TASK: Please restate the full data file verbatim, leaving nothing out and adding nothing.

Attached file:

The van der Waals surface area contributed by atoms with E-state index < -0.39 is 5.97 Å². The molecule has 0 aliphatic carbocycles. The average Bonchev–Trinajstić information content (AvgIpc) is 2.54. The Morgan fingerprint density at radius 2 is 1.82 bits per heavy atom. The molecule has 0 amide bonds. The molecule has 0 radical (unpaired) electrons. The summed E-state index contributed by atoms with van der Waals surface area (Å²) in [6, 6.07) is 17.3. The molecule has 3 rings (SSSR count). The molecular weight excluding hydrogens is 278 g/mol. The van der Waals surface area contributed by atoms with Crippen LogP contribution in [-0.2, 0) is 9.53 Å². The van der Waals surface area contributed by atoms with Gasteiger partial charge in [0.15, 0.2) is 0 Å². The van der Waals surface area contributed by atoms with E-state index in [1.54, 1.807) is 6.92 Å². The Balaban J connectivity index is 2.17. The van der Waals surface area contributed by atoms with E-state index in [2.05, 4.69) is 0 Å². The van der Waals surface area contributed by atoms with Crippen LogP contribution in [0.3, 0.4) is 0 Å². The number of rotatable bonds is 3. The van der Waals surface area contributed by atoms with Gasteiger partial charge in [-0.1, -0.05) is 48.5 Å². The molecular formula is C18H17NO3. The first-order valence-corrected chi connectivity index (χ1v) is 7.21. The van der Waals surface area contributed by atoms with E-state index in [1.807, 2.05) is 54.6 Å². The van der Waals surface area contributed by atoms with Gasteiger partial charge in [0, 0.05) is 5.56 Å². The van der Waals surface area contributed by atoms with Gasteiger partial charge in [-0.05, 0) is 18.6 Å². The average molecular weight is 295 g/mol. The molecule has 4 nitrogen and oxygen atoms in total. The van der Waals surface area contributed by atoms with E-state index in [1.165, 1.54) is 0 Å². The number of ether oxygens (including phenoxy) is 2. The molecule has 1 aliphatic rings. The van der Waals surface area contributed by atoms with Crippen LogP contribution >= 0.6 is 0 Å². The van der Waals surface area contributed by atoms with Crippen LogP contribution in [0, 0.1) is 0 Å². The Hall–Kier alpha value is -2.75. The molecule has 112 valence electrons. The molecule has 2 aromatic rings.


The van der Waals surface area contributed by atoms with E-state index < -0.39 is 5.97 Å². The molecule has 0 aliphatic carbocycles. The average Bonchev–Trinajstić information content (AvgIpc) is 2.54. The Morgan fingerprint density at radius 2 is 1.82 bits per heavy atom. The molecule has 0 amide bonds. The molecule has 0 radical (unpaired) electrons. The summed E-state index contributed by atoms with van der Waals surface area (Å²) in [6, 6.07) is 17.3. The molecule has 3 rings (SSSR count). The molecular weight excluding hydrogens is 278 g/mol. The van der Waals surface area contributed by atoms with Crippen LogP contribution in [-0.2, 0) is 9.53 Å². The van der Waals surface area contributed by atoms with Gasteiger partial charge in [0.15, 0.2) is 0 Å². The van der Waals surface area contributed by atoms with E-state index in [1.54, 1.807) is 6.92 Å². The Balaban J connectivity index is 2.17. The van der Waals surface area contributed by atoms with E-state index in [2.05, 4.69) is 0 Å². The van der Waals surface area contributed by atoms with Crippen LogP contribution in [0.3, 0.4) is 0 Å². The number of rotatable bonds is 3. The van der Waals surface area contributed by atoms with Gasteiger partial charge in [-0.1, -0.05) is 48.5 Å². The molecular formula is C18H17NO3. The first-order valence-corrected chi connectivity index (χ1v) is 7.21. The van der Waals surface area contributed by atoms with E-state index in [1.807, 2.05) is 54.6 Å². The van der Waals surface area contributed by atoms with Gasteiger partial charge in [0, 0.05) is 5.56 Å². The van der Waals surface area contributed by atoms with Gasteiger partial charge in [-0.05, 0) is 18.6 Å². The average molecular weight is 295 g/mol. The molecule has 4 nitrogen and oxygen atoms in total. The van der Waals surface area contributed by atoms with E-state index in [1.165, 1.54) is 0 Å². The number of ether oxygens (including phenoxy) is 2. The molecule has 1 aliphatic rings. The van der Waals surface area contributed by atoms with Crippen LogP contribution >= 0.6 is 0 Å². The van der Waals surface area contributed by atoms with Crippen LogP contribution in [0, 0.1) is 0 Å². The Hall–Kier alpha value is -2.75. The molecule has 112 valence electrons. The molecule has 2 aromatic rings.